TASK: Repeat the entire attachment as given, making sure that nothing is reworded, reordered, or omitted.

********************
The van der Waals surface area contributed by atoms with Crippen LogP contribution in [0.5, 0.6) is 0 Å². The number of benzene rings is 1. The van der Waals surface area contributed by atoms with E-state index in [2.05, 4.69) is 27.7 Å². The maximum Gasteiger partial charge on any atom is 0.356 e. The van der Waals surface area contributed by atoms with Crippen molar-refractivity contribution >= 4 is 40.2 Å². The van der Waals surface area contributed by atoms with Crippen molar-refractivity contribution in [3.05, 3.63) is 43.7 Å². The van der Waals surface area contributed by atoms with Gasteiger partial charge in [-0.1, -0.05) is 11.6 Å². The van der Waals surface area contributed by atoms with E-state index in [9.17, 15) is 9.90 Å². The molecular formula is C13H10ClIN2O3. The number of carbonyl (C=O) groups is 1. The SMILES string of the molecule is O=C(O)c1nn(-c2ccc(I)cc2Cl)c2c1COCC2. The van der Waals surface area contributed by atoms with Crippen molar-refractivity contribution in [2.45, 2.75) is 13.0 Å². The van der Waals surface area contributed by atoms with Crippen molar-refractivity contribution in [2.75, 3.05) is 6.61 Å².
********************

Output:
The van der Waals surface area contributed by atoms with Crippen LogP contribution in [0.5, 0.6) is 0 Å². The number of benzene rings is 1. The van der Waals surface area contributed by atoms with E-state index in [2.05, 4.69) is 27.7 Å². The maximum Gasteiger partial charge on any atom is 0.356 e. The van der Waals surface area contributed by atoms with Crippen molar-refractivity contribution >= 4 is 40.2 Å². The van der Waals surface area contributed by atoms with Crippen molar-refractivity contribution in [3.05, 3.63) is 43.7 Å². The van der Waals surface area contributed by atoms with Gasteiger partial charge in [-0.1, -0.05) is 11.6 Å². The van der Waals surface area contributed by atoms with E-state index in [9.17, 15) is 9.90 Å². The molecular formula is C13H10ClIN2O3. The number of carbonyl (C=O) groups is 1. The SMILES string of the molecule is O=C(O)c1nn(-c2ccc(I)cc2Cl)c2c1COCC2. The van der Waals surface area contributed by atoms with Crippen molar-refractivity contribution in [2.45, 2.75) is 13.0 Å². The van der Waals surface area contributed by atoms with Crippen molar-refractivity contribution in [2.75, 3.05) is 6.61 Å².